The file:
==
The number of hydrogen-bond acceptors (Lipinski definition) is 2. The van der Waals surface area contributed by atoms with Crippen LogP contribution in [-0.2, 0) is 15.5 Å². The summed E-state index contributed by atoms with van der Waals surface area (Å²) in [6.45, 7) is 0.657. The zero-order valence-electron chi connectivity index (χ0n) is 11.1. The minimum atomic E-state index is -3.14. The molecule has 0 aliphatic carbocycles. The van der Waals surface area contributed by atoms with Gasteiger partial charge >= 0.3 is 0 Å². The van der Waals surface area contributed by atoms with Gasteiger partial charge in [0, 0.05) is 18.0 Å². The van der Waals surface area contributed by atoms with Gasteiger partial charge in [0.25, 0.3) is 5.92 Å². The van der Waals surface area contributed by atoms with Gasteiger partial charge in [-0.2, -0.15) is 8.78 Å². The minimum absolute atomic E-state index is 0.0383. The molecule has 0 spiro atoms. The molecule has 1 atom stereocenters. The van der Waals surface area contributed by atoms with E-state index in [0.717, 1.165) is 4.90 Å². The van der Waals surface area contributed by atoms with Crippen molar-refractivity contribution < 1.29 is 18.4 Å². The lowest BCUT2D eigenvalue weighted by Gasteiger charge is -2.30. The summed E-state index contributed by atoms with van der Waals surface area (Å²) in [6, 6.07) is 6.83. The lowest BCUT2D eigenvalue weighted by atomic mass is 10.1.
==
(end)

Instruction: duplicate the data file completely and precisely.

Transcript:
The number of hydrogen-bond acceptors (Lipinski definition) is 2. The van der Waals surface area contributed by atoms with Crippen LogP contribution in [-0.2, 0) is 15.5 Å². The summed E-state index contributed by atoms with van der Waals surface area (Å²) in [6.45, 7) is 0.657. The zero-order valence-electron chi connectivity index (χ0n) is 11.1. The minimum atomic E-state index is -3.14. The molecule has 0 aliphatic carbocycles. The van der Waals surface area contributed by atoms with Gasteiger partial charge >= 0.3 is 0 Å². The van der Waals surface area contributed by atoms with Gasteiger partial charge in [0, 0.05) is 18.0 Å². The van der Waals surface area contributed by atoms with Gasteiger partial charge in [0.25, 0.3) is 5.92 Å². The van der Waals surface area contributed by atoms with Gasteiger partial charge in [-0.2, -0.15) is 8.78 Å². The minimum absolute atomic E-state index is 0.0383. The molecule has 0 spiro atoms. The molecule has 1 atom stereocenters. The van der Waals surface area contributed by atoms with E-state index in [0.717, 1.165) is 4.90 Å². The van der Waals surface area contributed by atoms with Crippen molar-refractivity contribution < 1.29 is 18.4 Å². The lowest BCUT2D eigenvalue weighted by Gasteiger charge is -2.30. The summed E-state index contributed by atoms with van der Waals surface area (Å²) in [6, 6.07) is 6.83. The lowest BCUT2D eigenvalue weighted by atomic mass is 10.1.